When the Lights Go Out: Simple Solutions to Stay Warm This Winter During a Power Outage


With the summer quickly coming to an end, you may be looking forward to cooler temperatures of fall and winter. Unfortunately, the colder months can bring wintry precipitation, which may lead to power outages and the loss of your home's main source of heat. Heating your home without power is not only stressful and costly, but it can become uncomfortable for you and your family. Using these tips, you can heat your home and keep your family comfortable after the power goes out.

Use the Fireplace

You may mount a television above it and hang your stockings on its mantle around Christmas, but your fireplace is not just for decoration. An estimated 60 percent of new homes offer a fireplace because they offer more than just appeal to your home.

Gas logs are great options for your fireplace because they can quickly warm your house, but they require electricity to ignite and blow heated air into your home. However, if your logs have a battery backup, you can use them to heat your home during a power outage.

If your home has a traditional, wood-burning fireplace, ensure you have a stash of cut logs ready for the winter season. Store the logs in a cool, dry area to make sure they do not become damp.

Create a Warm Room

While surprising to hear, you can create a warm room inside your home without your traditional heating system. When the power goes out during a winter storm, consider creating a "warm room" for your family.

Since smaller rooms can hold in more heat compared to larger, open room of your home, you will need to choose a small bedroom or living room for your family's warm room. Your new warm room will help your family stay warm and comfortable without heat while the power is out.

Gather blankets and thick towels and hang on the walls of your warm room. Windows and doors lose 25 percent of heat, so cover them with blankets and towels to trap in more heat. Line the floors with additional blankets, towels, and sleeping bags, as well.

Build a Heater

Heating your home without electricity may seem impossible, but you can build an effective heater that does not require power using a few simple supplies.

To create a heater that will warm a small space of your home, complete the following steps:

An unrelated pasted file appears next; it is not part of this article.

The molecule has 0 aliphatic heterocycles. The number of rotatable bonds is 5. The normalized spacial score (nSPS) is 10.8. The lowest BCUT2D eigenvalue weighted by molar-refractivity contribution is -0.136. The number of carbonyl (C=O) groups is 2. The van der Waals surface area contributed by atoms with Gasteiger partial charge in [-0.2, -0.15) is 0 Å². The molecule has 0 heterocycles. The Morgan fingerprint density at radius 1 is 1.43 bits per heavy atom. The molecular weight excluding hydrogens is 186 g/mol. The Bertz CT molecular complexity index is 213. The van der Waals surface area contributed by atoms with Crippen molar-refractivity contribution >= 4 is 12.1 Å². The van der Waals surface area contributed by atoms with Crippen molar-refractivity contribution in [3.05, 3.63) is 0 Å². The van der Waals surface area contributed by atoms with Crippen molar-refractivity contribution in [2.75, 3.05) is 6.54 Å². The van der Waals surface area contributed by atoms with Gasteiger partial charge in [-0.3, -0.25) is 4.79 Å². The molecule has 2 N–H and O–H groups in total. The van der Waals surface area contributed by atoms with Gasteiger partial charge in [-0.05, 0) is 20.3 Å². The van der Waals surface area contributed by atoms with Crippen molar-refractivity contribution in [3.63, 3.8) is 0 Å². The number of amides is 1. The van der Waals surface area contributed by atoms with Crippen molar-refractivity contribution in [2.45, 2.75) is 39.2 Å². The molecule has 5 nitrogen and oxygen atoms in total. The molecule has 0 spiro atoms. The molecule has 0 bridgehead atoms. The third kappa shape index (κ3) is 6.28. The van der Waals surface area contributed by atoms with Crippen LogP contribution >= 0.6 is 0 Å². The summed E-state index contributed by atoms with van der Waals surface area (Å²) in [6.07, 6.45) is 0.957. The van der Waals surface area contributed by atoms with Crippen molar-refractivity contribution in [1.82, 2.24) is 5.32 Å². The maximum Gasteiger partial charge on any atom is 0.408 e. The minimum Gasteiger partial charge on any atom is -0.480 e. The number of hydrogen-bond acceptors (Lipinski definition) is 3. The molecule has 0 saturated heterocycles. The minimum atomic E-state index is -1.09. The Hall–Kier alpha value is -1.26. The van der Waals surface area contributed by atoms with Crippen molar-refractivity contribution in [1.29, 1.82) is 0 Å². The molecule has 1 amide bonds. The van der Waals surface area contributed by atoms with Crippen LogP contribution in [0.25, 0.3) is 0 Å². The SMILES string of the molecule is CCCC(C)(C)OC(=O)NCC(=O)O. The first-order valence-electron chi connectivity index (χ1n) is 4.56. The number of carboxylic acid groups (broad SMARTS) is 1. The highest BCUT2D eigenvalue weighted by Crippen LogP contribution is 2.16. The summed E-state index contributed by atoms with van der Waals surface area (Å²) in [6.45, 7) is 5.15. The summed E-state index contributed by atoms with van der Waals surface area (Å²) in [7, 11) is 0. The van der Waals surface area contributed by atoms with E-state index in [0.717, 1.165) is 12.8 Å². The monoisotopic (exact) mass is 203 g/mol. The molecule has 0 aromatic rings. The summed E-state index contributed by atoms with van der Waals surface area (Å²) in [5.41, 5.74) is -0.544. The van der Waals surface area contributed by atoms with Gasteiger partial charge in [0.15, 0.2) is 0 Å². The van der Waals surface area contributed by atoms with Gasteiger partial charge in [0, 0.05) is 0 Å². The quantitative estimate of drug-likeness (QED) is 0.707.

1. For best results, select a small room of your house for your DIY heater. Your family's small "warm room" is a great location for this space heater.
  2. Choose a space in the small room for your heater. It will need to rest on a flat, level surface.
  3. Use a metal loaf or cake plan. Place on the flat surface.
  4. Add a few unscented votive or tea light candles to the middle of the pan.
  5. Arrange a brick on each side of the pan, but be sure the brick is parallel to the long sides of the pan.
  6. Place a metal cooling rack directly on top of the pan and bricks.
  7. Arrange a clay planter pot on the cooling rack. Be sure the pot's opening faces down and is directly over the candles inside the pan.
  8. The bottom of each clay pot has a hole for drainage. Locate the hole, which should be facing upwards, and cover it using a nickel.
  9. Place a larger clay pot over top of the first pot.
  10. Slide the metal loaf or cake pan out and light the candles. Slide back under the pots.

The combination of the candles, metal pan, and clay pots will create heat that radiates through a small space. When you lack power to heat your home, this DIY heater is a great alternative for your family.

Staying warm inside your house without electricity may seem difficult. However, with a bit of effort and creativity, you and your family can stay warm this winter after the power goes out. For more assistance, contact companies like Avery Heating & Air Conditioning.


26 August 2015

Cool off Your AC Bill

Every summer, I agonized over energy bills that would shoot into the stratosphere as a result of my efforts to keep cool in the heat. Every time I turned the temperature down, my bills increased. This summer, I decided to take some of the control over my energy bill back. I installed reflective film on my windows that reduced the amount of light and heat coming into the house. I started serving more cold meals or asking my husband to barbecue outside, so that my air conditioner didn't have to compete with the hot stove, and I started doing laundry at night to reduce appliance heat in the house at peak times. I also had ceiling fans installed. So far, the difference in my bill has been tremendous. This blog is a way for me to explore other ways to reduce energy drain during the summer months.